“Nothing brings people together like hate.”

That line of dialogue pretty much sums up the two-hour season finale of The Gifted.

Everyone seems to have ulterior motives in this TV show. Battle lines are drawn and loved ones separate as mutants divide to separate sides (in hopes of surviving vs. conquering). John Proudstar wants to do the best thing possible for the Mutant Underground. Eclipse wants to protect his growing family. The Strucker parents are just trying to survive as a family unit. Esme wants revenge. And Polaris wants to stop hiding her true nature.

“It’s time to make a new world!”

The overall season received a huge jolt as Esme and her sisters entered the storyline. In hopes of restarting this universe’s Hellfire Club (it’s finally time to feature more evil mutants!), she hopes to work with the Underground in order to kidnap the evil doctor and end the Hound program, once and for all, freeing the tortured mutants in the process. After the mutants fail their joint mission, Agent Turner, working with Dr. Campbell, bonds two hounds. Using their superpowers together, the Mutant Underground looks like it may have finally met its match.

Instead, the Strucker twins bond and cause maximum carnage (Lazy storywriters or nah?), escaping with their friends. Family ties have eventually played a major role in the overall storyline, for both the good and the bad guys (Esme uses this to her advantage.). Characters must decide whether to choose the good, the bad or the gray space in between. Blink’s past is revealed, Lorna rises to the leadership of an Underground opposition, Agent Turner resigns from Sentinel Services and Esme has finally revived the Brotherhood of Mutants with Magneto’s heir in control (or is this coalition to be known as the all-new Hellfire Club?).

Lots of questions are raised as Season 2 of the series has already been confirmed. After the death of Dreamer, what can we expect from these characters? The X-Men have gone missing (where did they go?). Who is Madeline Risman and what’s her connection to the X-Gene? Where will the TV property fit in with the soon-to-be-aligned Marvel Cinematic Universe? And what, exactly, is Bryan Singer‘s status with the show?

As a team, the group works well together, but later episodes have escaped individual back stories (we enjoyed Jermaine Rivers’ Shatter getting the brief spotlight, but we want more from this character — hint, hint). Still wondering when the crossover storyline will appear, when the big-screen X-Men actors will make a special appearance in this universe, or better yet, with their backs against the wall and nowhere else to turn, a handful of the TV characters crossover into the current big-screen X-Men Universe, where many characters may come and go at will. Either of those scenarios would be incredible!

The most intriguing character(s) to be introduced this year are the Stepford Cuckoos. In the comics, these were psychically linked quintuplets, but it’s unsure if the remaining two clones of Emma Frost will eventually make an appearance on the series. The revelation of Reed Strucker being a former mutant was a briefly interesting, although that plot really ran into a dead end, offering not a whole lot. Mutants use flip phones and Blink and Thunderbird are now an item (Thunderblink, anyone?).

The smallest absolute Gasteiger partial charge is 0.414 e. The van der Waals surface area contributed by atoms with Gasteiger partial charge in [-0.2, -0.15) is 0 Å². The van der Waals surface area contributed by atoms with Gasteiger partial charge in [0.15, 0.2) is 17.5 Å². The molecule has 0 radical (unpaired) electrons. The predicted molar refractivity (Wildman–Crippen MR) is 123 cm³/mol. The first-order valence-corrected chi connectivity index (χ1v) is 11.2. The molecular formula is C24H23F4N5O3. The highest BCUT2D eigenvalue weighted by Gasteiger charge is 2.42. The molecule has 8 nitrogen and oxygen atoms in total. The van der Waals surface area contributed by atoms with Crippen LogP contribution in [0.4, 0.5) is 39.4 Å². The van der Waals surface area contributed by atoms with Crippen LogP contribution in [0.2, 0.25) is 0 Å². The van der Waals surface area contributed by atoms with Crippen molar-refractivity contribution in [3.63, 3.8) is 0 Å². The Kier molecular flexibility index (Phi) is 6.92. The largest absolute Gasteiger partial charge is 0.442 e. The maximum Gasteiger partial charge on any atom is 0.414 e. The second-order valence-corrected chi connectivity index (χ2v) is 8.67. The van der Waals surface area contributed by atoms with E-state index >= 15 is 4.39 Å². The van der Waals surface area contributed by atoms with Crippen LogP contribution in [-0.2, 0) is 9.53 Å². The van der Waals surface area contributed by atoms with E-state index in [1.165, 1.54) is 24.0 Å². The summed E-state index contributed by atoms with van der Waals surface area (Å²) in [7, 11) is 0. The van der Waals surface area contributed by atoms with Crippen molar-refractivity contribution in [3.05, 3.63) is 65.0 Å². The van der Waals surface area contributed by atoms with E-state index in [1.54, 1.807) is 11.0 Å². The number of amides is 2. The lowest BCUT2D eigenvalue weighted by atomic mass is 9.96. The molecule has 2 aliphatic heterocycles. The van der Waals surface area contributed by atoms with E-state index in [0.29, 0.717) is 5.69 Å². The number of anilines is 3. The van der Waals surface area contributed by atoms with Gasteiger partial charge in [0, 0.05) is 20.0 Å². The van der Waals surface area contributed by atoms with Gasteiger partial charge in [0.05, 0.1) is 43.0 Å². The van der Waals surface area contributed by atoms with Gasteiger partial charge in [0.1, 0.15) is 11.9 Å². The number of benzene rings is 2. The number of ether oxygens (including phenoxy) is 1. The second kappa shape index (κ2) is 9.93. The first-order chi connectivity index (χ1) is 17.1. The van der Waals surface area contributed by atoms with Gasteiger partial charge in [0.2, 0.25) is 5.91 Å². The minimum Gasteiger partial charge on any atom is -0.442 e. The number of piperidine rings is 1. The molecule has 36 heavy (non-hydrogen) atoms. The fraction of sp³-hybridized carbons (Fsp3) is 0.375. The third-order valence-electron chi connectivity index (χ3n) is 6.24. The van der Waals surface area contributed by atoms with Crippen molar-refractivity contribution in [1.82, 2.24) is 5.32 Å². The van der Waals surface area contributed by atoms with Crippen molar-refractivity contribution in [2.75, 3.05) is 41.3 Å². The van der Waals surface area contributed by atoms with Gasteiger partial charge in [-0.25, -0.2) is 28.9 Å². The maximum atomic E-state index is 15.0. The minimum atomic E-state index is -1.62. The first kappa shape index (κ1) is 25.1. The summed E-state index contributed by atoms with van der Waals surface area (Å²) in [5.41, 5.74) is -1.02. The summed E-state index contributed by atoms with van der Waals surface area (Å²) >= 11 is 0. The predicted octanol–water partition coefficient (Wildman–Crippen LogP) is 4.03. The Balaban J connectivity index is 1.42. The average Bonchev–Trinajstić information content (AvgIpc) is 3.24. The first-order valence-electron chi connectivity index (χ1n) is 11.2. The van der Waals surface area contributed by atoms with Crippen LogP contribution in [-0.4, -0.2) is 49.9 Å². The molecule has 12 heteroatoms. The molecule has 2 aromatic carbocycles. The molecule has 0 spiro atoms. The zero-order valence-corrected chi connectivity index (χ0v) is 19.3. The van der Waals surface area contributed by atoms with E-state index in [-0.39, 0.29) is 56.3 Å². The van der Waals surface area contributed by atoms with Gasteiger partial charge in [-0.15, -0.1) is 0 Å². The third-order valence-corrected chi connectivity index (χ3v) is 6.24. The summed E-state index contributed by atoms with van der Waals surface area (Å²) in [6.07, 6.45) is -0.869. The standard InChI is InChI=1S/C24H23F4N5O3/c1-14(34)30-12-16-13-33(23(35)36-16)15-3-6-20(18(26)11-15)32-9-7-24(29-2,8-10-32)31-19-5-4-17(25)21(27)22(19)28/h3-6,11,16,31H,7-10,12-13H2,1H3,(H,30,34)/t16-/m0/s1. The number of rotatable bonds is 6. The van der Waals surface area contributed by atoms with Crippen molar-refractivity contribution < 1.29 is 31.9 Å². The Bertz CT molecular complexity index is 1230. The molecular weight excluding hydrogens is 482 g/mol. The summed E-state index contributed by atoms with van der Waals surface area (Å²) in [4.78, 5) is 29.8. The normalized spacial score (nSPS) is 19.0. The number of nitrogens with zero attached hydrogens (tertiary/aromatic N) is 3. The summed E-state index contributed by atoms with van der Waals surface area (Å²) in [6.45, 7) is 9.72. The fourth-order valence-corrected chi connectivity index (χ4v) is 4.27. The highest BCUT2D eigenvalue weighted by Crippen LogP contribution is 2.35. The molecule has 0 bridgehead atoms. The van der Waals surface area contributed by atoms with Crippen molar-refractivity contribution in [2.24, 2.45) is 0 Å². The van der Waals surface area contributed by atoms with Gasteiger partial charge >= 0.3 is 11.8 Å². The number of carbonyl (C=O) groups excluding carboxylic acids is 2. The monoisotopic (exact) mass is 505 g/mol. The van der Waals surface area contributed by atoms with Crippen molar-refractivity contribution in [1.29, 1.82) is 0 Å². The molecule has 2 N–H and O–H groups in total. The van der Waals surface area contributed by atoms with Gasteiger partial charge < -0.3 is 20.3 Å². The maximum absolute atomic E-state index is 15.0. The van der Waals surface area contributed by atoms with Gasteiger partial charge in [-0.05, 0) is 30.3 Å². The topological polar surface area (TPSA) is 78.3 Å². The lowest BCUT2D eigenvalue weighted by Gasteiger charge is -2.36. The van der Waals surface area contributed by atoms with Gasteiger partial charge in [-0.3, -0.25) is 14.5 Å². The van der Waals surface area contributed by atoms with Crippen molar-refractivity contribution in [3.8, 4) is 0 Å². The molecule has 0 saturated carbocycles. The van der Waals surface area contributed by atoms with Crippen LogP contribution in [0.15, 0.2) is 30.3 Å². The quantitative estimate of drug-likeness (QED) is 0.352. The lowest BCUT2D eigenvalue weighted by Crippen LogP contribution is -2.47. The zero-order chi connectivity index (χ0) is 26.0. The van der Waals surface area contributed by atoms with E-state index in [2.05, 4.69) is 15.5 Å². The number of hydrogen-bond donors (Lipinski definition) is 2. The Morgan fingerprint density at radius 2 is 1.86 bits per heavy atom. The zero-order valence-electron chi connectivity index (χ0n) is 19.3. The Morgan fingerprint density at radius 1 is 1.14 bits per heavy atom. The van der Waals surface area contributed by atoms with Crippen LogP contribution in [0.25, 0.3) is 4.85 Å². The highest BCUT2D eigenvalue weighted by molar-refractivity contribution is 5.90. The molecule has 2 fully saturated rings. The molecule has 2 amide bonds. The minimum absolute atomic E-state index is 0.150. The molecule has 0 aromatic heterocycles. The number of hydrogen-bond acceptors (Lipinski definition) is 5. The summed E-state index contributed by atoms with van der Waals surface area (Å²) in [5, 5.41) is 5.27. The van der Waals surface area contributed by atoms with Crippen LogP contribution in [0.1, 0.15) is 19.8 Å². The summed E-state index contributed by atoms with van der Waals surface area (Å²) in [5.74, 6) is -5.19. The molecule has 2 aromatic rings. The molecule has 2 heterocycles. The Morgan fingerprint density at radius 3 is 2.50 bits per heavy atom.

Season 1 only included 13 episodes, but the season finale, X-roads, really was great in terms of being an action-filled standalone, as well as being a setup for next year’s events. Together, the von Strucker twins (Fenris 2.0), have been used sparingly — which is a good thing — but the slow-motion fan-fueled bright-light effects feel super cheesy when compared to all the other characters’ powers.

The biggest problem I’ve got with the show is I’m not really a fan of the abject family as the primary focus of this series. I would have been more interested if the show mainly focused on Polaris and Eclipse, with the other mutants appearing as the supporting cast. Instead, the boring Struckers are forced into a storyline where they are the least interesting characters on the entire show, one which inexplicably showcases them as the main characters, while the unusual and under-utilized mutants scrap for the remaining screen time.

What happened to the entertainment era where a genre (usually science fiction, fantasy or horror) simply focused on a riveting storyline without watering it down to the masses by involving a family dynamic? One which usually features annoying teenagers or young ones (I call this the Spielberg War of the Worlds Dilemma)? If I can overlook this huge portion of the series (it’s more like a mountain than a mole hill), I really do enjoy this show and look forward to seeing where Season 2 goes. <End Old-Person Rant>